Date of Award


Document Type

Campus Access Thesis

Degree Name

Master of Arts (MA)


Sociology, Applied

First Advisor

Reef Youngreen

Second Advisor

Paul Benson

Third Advisor

Paul Nestor


This thesis is an accumulation of two and a half years of research. The premise was to see if the variables of level of education, level of contact with persons with mental illness, and type of majors (used as independent variables) were related to the concepts of individuals with mental illness being dangerous, having poor social skills, and being incurable (used as dependent variables). This was accomplished both with bivariate analyses to find simple correlations, and through multiple regression analyses to find the relationship with the dependent variables when other variables were taken into account. This was accomplished through the use of the Belief in Mental Illness Scale developed, and tested by Harai, and Clum was as an initial template. To this scale qualitative, quantitative, and demographic questions were added to facilitate the different analyses.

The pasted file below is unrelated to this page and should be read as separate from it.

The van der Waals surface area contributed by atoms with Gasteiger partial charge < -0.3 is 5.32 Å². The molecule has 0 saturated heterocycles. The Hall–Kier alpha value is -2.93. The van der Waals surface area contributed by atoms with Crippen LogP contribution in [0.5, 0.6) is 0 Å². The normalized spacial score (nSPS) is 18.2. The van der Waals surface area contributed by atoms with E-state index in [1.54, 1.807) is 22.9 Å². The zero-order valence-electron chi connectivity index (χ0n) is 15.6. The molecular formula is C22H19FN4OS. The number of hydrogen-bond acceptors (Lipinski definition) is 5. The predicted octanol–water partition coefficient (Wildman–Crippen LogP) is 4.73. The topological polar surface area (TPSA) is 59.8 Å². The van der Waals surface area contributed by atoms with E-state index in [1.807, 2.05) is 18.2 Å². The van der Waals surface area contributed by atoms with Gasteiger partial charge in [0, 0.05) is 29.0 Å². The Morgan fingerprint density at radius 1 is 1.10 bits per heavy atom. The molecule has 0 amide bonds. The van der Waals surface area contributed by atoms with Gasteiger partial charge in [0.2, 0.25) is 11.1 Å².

It was found that the greater the level of contact that one had with an individual with mental illness the more positive the view in regards to dangerousness and having poor social skills, but not the facet of incurability. Having a higher level of education seemed to point to having a better opinion about the social skills of those with mental illnesses. This was not the case with the concepts of dangerousness and incurability. Lastly the type of major (Non-Social Science vs. Social Science Majors) did not have the expected results. In the case of incurability it seemed that those that are social-science majors had a more negative view of mental illness and did not have significant relation to the two other concepts.

All of this considered the conclusion is that the two hypotheses related to level of contact, and level of education were partially supported but the one related to type of major was in support of the null-hypothesis. In such being the case it is hoped that those that read this thesis may see to it that the education about mental illness evolves to include anti-stigma course work that involves contact with those that have mental illnesses and are in recovery.


Free and open access to this Campus Access Thesis is made available to the UMass Boston community by ScholarWorks at UMass Boston. Those not on campus and those without a UMass Boston campus username and password may gain access to this thesis through resources like Proquest Dissertations & Theses Global or through Interlibrary Loan. If you have a UMass Boston campus username and password and would like to download this work from off-campus, click on the "Off-Campus UMass Boston Users" link above.